Thursday, August 14, 2014

Video Game Design

In my last post I explained that my summer is split into 3 class periods.  The first period being Comic Book Creation.  While I have students creating some fun comics each week (you can read it and see some from a post last summer) this summer, my second summer, I had students with my every single week. Some I had many weeks the previous summer too.  Not surprised to say, they were a little bored of making comics.  I was not upset!

We turned our class into a Comic Book/Video Game Creation Class.

Each student interested in Video Game Creation started with Hour of Code, code.org/learn.  If they were still interested they continued onto Scratch and created a maze game, racing game, and then a platform game.

After creating a racing game one of my students took off and made more games on her own.  Others, as expected, needed more assistance.  Since students were all in different places at different times depending on when the week they started it was hard to teach everyone what they wanted when they wanted.  We had limited time so I found a great resource, learnscratch.org.  This site provides videos to teach different lessons in Scratch.  There are 24 videos that start with the basics, motion and looks, and advance all the way to arithmetic operations and logic functions.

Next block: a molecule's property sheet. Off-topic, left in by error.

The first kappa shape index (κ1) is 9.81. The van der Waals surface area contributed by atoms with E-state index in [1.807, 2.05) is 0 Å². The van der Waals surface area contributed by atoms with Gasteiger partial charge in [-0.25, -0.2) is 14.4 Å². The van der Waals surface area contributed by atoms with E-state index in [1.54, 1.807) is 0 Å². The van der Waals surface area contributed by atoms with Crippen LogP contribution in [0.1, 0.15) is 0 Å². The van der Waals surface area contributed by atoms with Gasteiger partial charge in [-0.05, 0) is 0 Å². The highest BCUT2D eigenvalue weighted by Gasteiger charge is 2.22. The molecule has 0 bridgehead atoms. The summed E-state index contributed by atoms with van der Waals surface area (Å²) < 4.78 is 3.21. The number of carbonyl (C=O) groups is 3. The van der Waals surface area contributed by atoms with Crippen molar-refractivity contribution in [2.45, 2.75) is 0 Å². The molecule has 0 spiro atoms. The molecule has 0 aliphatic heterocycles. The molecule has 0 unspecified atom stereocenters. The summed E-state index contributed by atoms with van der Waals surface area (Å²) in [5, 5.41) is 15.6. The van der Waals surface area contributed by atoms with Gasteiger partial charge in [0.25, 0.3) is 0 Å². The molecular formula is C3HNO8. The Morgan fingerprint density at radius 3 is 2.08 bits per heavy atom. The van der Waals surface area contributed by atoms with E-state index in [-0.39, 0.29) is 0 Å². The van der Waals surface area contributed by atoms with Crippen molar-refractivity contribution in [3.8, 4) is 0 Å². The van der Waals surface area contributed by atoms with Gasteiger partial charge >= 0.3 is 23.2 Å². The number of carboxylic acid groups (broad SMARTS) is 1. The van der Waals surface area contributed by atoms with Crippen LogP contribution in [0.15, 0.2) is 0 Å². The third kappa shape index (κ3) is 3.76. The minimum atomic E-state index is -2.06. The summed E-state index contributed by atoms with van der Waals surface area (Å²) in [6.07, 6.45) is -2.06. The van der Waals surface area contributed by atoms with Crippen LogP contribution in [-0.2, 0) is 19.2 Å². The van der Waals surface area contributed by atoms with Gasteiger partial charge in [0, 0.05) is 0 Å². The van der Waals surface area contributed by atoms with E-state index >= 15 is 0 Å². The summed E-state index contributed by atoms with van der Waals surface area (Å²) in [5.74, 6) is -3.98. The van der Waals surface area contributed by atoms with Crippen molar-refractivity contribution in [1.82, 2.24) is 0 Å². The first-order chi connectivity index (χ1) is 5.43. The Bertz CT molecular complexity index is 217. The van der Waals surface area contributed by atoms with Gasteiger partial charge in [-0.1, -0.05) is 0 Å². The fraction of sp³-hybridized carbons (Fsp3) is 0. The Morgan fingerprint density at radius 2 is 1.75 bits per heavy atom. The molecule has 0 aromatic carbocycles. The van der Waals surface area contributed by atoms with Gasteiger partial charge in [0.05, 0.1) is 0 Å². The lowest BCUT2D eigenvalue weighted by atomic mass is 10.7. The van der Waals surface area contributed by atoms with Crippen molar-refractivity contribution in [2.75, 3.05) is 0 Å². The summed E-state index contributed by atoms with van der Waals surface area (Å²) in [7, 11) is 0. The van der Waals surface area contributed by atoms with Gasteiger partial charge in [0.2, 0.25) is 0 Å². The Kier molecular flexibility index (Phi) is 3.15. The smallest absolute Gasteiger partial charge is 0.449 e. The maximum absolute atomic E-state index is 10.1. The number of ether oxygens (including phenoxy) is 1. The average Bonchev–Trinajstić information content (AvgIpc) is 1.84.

With the maze game it was all about focusing on learning Scratch.  Then the racing game was about gameplay.  Last, the platform game, combined previous knowledge, added gravity, and we focused on the look of the game, the art.

I had one student that was interested in making a game but not interested in Scratch at all. Pixel Press Floors to the rescue. It was an amazingly fun app! http://projectpixelpress.com/floors/  You can LITERALLY draw your own video game. 

1. Students can draw their levels on the free printable graph paper and capture the drawing (iPad 3 or newer)


Or students can draw in the app. Perfect for iPad 2 users.


2. Students then design the boards based on two main "stories" or designs.  They pick the character, floor, pits, coins.  For $0.99 they can add power-ups.  For another $0.99 they can add enemies.  Both are well worth the money if you plan on using the app on a regular basis. 

3.  As students design they can test their game.  This is a great for teaching how to test game play.



Pixel Press Floors Trailer from Pixel Press on Vimeo.

As a teacher they have some great resources.  First there are lesson plans, http://projectpixelpress.com/education/.  It contains instructions and rubrics for a 1 day or 5 day curriculum.  Also included are sketch guides, brainstorming guides, and more.

Stop by their Educational Portal, http://education.projectpixelpress.com/, for ideas, Q&A, and assistance. I found it really helpful this summer.  I found this post about a dry-erase sketch sheet. Great for classroom use.  One was HUGE and on the board: http://pixelpressgame.tumblr.com/post/82723642582/giant-sketch-sheet-makes-it-easy-to-erase-mistakes#comment-1337356133



2 comments:

  1. This is amazing! Kids creating their own games! Great post!

    ReplyDelete
  2. There are great tools available online for make awesome games online like these maze games

    ReplyDelete